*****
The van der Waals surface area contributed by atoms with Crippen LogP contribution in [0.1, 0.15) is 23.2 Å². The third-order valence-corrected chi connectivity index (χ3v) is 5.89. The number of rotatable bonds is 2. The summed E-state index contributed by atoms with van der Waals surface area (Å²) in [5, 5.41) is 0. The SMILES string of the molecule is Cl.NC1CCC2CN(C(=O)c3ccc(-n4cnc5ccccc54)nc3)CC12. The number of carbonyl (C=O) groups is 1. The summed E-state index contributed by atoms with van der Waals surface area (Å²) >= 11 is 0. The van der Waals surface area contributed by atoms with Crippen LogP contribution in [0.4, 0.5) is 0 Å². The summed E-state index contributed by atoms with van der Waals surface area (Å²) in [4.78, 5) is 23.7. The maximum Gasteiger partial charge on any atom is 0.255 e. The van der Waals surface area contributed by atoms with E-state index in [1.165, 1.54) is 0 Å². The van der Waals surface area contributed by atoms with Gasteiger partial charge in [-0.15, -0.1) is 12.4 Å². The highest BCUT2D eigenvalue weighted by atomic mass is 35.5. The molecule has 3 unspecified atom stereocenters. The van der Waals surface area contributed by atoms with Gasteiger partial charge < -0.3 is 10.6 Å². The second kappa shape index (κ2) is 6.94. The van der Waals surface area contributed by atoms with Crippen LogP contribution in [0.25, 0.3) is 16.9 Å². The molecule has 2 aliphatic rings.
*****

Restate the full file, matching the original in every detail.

The van der Waals surface area contributed by atoms with Crippen LogP contribution in [0.1, 0.15) is 23.2 Å². The third-order valence-corrected chi connectivity index (χ3v) is 5.89. The number of rotatable bonds is 2. The summed E-state index contributed by atoms with van der Waals surface area (Å²) in [5, 5.41) is 0. The SMILES string of the molecule is Cl.NC1CCC2CN(C(=O)c3ccc(-n4cnc5ccccc54)nc3)CC12. The number of carbonyl (C=O) groups is 1. The summed E-state index contributed by atoms with van der Waals surface area (Å²) >= 11 is 0. The van der Waals surface area contributed by atoms with Crippen LogP contribution in [0.4, 0.5) is 0 Å². The summed E-state index contributed by atoms with van der Waals surface area (Å²) in [4.78, 5) is 23.7. The maximum Gasteiger partial charge on any atom is 0.255 e. The van der Waals surface area contributed by atoms with E-state index in [1.165, 1.54) is 0 Å². The van der Waals surface area contributed by atoms with Gasteiger partial charge in [-0.15, -0.1) is 12.4 Å². The highest BCUT2D eigenvalue weighted by atomic mass is 35.5. The molecule has 3 unspecified atom stereocenters. The van der Waals surface area contributed by atoms with Gasteiger partial charge < -0.3 is 10.6 Å². The second kappa shape index (κ2) is 6.94. The van der Waals surface area contributed by atoms with Crippen LogP contribution in [0.25, 0.3) is 16.9 Å². The molecule has 2 aliphatic rings.